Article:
Impact of COVID-19 on patients with chronic lung disease (2021)

Type of publication:Conference abstract

Author(s):*Etel E.; *Chapman T.; *Moudgil H.; *Srinivasan K.; *Makan A.; *Crawford E.; *Ahmad N.

Citation:European Respiratory Journal 2021; 58: Suppl. 65, PA3265.

Abstract:Background: Patients with chronic lung disease especially Asthma and/or Chronic Obstructive Pulmonary Disease (COPD) are at an increased risk of acquiring COVID-19. Hence, these patients have been asked to shield in the United Kingdom (UK) during the pandemic.
Aims: Our objective was to look at the severity of COVID and in-hospital mortality, in patients that had COPD and/or Asthma and were admitted to our rural district general hospital with a positive PCR for SARS-CoV2.
Method: We carried out a retrospective analysis from the 3rd and 4th week of January 2021, on patients in our hospital with COVID-19 and COPD and/or Asthma. The severity of COVID was defined by their need for O2+ devices (Non-invasive ventilation in the form of BiPAP, CPAP or CPAP HOOD and High flow nasal cannula). We used MS Excel for data analysis.
Results: 247 patients were in hospital, 52% males(n=129) with a mean age(SD) 73 (14.7) years. We excluded 127 who tested negative for SARS-CoV2 and then a further 92 who had tested positive for SARS-CoV2 but did not have COPD and/or Asthma.
In total, 28 patients were included in the study. 79% males(n=22). Mean age(SD) 75 (11.5) years. 29(n=8) had severe disease and needed treatment with O2+ device. Of these, 50%(n=4) died during admission. Overall unadjusted mortality was 25%(n=7) and these patients had on an average 3 comorbidities with a mean age(SD) of 80 (14) years.
Conclusion: Retrospective analysis in our cohort of COVID-19 patients’ showed 23% have underlying COPD and/or Asthma and within this group
1) 1 in 3 patients will have severe disease needing O2+ treatment
2) 1 in 4 patients will die
3) Mean Age of 80 years and ≥ 3 comorbidities will carry a poor prognosis.

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Is there an endotype to the treatable eosinophilic trait of chronic obstructive pulmonary disease (COPD) (2021)

Type of publication:Conference abstract

Author(s):*Walsh O.; *Marathe M.; *Moudgil H.; *Srinivasan K.; *Crawford E.; *Makan A.; *Ahmad, N.

Citation:European Respiratory Journal 2021; 58: Suppl. 65, PA3425.

Abstract:Introduction: There has been much interest in defining phenotypes in COPD particularly in relation to eosinophils and whether it is a treatable trait. Augusti el al (1) have suggested defining an endotype of COPD and moving away from clinical measures, when it comes to offering treatment. An endotype in eosinophilic COPD remains to be explored. Our main aim was to define an endotype for the treatable eosinophilic trait of COPD particularly focusing on the Body Mass Index (BMI), as previous reports have shown this trait may have a BMI>=25 kg/m2(2). Methods and Aims: A retrospective analysis was done reviewing the results of all COPD patients with an FEV1: FVC ratio <0.7, discussed at the local Multi-disciplinary Team meeting in 2019 and 2020. We excluded patients with Asthma and Overlap syndrome. Serum eosinophil levels over the past 3 years and BMI were obtained from the local electronic portal and MDT pro forma. We compared highest 3 year eosinophil counts (EC) in those with BMI < and >=25 kg/m2. We used MS Excel and Vassar stats for statistical calculations. <br/>Result(s): 168 patients were reviewed of which 24 patients were excluded based on the inclusion criteria, leaving 144 patients for analysis. The mean age (SD) was 57 (6.8) years. 58% (n= 84) were males. 39% (n=56) patients had BMI<25 kg/m2 (Group A) and 61% (n=88) patients had BMI>=25 kg/m2 (Group B). Mean (SD) of EC was 0.16×109/L (0.08) in Group A v Mean (SD) of EC 0.34 x109/L (0.14) in Group B [95% CI 0.14-0.21; p < 0.0001]. Our data show that patients with a BMI>=25 kg/m2 is an endotype of COPD patients who have EC>0.2 x109/L. Further research into this endotype and targeted treatments for eosinophilic COPD needs to be carried out.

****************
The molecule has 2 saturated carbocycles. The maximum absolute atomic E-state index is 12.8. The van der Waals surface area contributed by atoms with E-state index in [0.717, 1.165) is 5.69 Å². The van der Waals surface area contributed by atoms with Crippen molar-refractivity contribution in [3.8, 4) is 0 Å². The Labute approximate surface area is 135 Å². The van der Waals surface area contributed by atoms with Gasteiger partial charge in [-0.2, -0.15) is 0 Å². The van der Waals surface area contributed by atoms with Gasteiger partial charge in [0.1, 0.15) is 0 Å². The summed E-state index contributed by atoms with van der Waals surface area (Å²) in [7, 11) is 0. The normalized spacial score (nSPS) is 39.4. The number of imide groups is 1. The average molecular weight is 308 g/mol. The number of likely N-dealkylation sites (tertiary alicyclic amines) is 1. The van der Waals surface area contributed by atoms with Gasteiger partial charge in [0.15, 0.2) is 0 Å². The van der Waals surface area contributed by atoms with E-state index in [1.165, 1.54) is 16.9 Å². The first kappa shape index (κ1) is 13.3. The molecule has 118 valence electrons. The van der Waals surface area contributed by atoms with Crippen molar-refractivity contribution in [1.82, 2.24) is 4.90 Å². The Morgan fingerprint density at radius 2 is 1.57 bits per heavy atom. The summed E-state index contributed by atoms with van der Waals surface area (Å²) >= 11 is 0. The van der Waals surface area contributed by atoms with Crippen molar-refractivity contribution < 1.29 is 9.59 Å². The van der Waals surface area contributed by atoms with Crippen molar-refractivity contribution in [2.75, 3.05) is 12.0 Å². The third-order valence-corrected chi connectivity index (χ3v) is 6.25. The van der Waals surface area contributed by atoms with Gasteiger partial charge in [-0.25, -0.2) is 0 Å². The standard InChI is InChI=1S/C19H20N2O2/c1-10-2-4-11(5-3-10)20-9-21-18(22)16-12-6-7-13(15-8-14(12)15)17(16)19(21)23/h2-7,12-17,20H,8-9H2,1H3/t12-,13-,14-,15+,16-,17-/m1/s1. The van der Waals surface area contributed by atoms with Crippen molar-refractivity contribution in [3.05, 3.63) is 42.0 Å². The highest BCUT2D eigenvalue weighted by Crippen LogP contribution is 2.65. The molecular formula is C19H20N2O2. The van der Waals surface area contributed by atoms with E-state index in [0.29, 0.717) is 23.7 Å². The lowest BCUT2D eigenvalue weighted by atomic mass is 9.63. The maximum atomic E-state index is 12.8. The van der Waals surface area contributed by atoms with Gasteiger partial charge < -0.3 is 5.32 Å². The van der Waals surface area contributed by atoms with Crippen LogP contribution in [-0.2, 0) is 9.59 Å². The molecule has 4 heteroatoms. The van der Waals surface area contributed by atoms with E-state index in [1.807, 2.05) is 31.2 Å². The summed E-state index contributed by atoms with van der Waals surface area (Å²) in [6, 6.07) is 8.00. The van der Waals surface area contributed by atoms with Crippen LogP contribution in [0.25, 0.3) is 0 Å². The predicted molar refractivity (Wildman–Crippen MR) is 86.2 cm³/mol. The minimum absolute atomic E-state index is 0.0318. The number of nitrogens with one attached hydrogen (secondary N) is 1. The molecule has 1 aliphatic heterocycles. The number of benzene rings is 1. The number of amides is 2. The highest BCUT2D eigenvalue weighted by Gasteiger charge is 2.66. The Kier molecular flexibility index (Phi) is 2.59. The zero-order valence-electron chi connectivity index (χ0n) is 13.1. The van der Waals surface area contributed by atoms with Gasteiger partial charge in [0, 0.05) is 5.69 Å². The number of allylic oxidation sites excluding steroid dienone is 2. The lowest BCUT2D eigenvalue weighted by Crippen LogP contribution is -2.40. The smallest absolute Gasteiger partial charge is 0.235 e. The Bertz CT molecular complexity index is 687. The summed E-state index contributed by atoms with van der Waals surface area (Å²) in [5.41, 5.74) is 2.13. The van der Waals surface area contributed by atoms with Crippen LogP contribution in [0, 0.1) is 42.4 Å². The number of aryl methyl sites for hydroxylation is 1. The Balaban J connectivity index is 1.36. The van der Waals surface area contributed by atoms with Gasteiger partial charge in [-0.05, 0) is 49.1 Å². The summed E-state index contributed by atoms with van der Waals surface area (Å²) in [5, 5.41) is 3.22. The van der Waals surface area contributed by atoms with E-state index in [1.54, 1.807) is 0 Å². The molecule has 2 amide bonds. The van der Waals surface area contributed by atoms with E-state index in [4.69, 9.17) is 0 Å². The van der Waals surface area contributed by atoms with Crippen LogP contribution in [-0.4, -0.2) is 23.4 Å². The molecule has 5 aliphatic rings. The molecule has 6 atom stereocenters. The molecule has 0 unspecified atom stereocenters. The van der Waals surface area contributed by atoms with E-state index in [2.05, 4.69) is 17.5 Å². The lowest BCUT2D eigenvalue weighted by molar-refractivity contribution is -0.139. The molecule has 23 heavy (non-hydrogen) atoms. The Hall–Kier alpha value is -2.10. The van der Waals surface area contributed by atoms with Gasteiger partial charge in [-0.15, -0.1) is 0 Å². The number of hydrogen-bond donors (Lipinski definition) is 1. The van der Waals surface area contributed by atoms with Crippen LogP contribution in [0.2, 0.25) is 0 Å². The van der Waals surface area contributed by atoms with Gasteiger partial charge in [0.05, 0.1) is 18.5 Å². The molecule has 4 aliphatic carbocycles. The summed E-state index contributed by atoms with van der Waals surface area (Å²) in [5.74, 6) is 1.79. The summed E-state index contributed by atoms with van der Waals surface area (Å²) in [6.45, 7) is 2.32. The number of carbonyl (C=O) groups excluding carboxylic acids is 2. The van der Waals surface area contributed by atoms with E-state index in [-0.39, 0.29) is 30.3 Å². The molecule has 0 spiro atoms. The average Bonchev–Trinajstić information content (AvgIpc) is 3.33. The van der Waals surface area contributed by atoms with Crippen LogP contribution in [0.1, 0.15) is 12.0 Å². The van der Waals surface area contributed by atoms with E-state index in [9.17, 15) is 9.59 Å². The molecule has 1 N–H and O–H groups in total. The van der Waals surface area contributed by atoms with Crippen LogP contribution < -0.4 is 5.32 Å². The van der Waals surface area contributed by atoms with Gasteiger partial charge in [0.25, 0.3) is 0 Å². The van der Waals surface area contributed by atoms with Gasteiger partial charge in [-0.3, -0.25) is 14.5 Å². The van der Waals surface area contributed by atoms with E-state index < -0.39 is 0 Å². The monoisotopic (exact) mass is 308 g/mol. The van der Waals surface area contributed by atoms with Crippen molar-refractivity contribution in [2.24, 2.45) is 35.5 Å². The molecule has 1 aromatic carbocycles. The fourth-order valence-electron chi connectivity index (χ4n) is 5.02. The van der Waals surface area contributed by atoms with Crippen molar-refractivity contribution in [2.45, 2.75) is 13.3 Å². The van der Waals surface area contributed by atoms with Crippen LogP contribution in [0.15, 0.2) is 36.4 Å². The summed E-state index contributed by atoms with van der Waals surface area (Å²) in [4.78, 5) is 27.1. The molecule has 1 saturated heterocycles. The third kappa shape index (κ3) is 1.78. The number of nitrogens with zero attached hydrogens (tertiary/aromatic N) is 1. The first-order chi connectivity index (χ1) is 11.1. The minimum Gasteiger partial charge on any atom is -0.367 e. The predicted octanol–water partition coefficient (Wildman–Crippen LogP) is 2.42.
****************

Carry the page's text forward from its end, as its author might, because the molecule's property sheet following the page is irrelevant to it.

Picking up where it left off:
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Improving understanding, care and management of tracheostomy and laryngectomy patients amongst Foundation Year (FY) doctors -A Quality Improvement Project (QIP) at a district general hospital (2021)

Type of publication:
Poster presentation

Author(s):
*Samsul Islam, *Elaine France, *Nawaid Ahmad

Citation:
International Tracheostomy Symposium, September 2021

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'There's a frog in my throat': bilateral prolapsing lung apices presenting as a neck lump (2021)

Type of publication:Journal article

Author(s):*Ahmed R.A.; *Yang D.; *Nedham M.; *Osborne M.S.; *Ahsan S.F.

Citation:Annals of the Royal College of Surgeons of England; Sep 2021; vol. 103 (no. 8)

Abstract:This case report discusses an unusual presentation of a voluntarily produced neck mass, caused by the rare case of lung herniation. Lung herniation is associated with increased intrathoracic pressure that can be caused by chronic chough, straining and continuous positive airway pressure ventilation. An association with Ehlers-Danlos syndrome 1 also exists. We present a case of lung herniation that was multifactorial in nature and was identified at a head and neck clinic. The female patient presented with a voluntarily expandable anterior neck mass on Valsalva manoeuvre. Computed tomography imaging with and without Valsalva manoeuvre demonstrated bilateral anterior lung herniation and findings of spinal spondylosis.

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Multidisciplinary team approach to diagnosing lymphangioleiomyomatosis (2021)

Type of publication:
Journal article

Author(s):
Okoh, Magnus; Khan, Rosina; *Ahmad, Nawaid

Citation:
BMJ Case Reports; Aug 2021; vol. 14 (no. 8)

Abstract:
A 42-year-old woman with chronic obstructive pulmonary disease was referred to the respiratory team due to shortness of breath on exertion and significant deterioration in pulmonary function tests. Her symptoms were progressively getting worse. This prompted a referral to the specialist team where further investigations were undertaken including a high-resolution CT scan followed by lung biopsy, which eventually revealed a diagnosis of lymphangioleiomyomatosis (LAM). Successful referral to the National LAM Centre in Nottingham provided the key therapeutic approach required to manage this rare condition. Diagnosing this rare condition was due to the multidisciplinary team approach, which involved input from the general practitioner, radiologist and